Finally, some new growth has begun at the tips of the stems of my tiny four-inch Euphorbia aeruginosa (minor). Since nothing happened last year, and we're already two months into summer now, I was starting to worry that my watering schedule had somehow contributed to its lack of growth. I kept it dry all winter, a necessity for this South African summer growing succulent, but then I thought perhaps I had stunted it by withholding water too long. Seeing the new growth is a relief, because I really like this plant.
The Euphorbia genus contains over 2000 species, and many that I've seen are nothing to look at, but I think this species is the most attractive with its angled blue-green stems and maroon hued spines. In the spring it produces yellow cyathia (an inflorescence consisting of a cuplike cluster of modified leaves enclosing a female flower and several male flowers) that linger for weeks.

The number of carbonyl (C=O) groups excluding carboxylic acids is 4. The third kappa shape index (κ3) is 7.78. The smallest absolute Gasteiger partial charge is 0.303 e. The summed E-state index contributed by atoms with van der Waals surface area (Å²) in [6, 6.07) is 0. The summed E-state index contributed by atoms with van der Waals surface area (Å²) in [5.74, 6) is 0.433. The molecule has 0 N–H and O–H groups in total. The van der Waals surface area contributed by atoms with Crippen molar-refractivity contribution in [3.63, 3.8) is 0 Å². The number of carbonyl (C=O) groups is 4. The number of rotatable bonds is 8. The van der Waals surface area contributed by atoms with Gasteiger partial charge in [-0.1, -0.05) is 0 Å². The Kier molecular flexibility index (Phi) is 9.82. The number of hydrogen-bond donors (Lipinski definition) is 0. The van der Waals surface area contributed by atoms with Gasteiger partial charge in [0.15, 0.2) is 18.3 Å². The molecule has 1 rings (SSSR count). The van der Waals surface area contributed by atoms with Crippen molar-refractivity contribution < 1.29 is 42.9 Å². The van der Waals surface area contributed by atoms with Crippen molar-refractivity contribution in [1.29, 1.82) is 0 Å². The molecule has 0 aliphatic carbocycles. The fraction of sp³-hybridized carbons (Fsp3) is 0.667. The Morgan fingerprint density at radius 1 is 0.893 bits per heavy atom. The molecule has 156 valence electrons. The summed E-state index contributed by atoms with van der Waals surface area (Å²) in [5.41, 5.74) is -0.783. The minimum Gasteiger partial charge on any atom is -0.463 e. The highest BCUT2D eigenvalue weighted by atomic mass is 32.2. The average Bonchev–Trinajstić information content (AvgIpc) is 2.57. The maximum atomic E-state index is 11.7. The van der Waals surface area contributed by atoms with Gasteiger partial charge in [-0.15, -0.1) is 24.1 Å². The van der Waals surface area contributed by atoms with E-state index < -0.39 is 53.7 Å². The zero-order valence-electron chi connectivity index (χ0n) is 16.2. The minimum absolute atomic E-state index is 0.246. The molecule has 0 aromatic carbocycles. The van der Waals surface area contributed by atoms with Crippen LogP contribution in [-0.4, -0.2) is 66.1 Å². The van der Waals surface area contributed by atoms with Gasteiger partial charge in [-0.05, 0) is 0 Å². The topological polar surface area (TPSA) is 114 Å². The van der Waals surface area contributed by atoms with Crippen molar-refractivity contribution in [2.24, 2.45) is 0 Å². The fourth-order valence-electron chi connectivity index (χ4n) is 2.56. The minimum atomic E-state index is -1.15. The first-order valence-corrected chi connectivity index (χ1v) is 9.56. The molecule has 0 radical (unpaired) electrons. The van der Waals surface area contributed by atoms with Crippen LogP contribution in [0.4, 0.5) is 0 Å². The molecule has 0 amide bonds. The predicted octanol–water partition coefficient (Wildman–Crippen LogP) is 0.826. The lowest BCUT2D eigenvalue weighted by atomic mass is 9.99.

The E. aeruginosa can be found in three varieties--minor, major, and nova. The minor is smaller and has thinner stems, the major can grow to about 12 inches, and the nova has thicker stems and smaller spines. I've tried to find a large specimen to place in the garden, but I've only found the E. aeruginosa in four-inch pots. It does well in Phoenix in light shade, and it can take some frost. I think the E aeruginosa would look especially nice planted in a grouping of three--if I could just find it somewhere.
The common name for E aeruginosa is Miniature Saguaro, but that's a real stretch. There are no similarities whatsoever. It makes me wonder how the various common names of plants came into existence, especially when they are so far off base.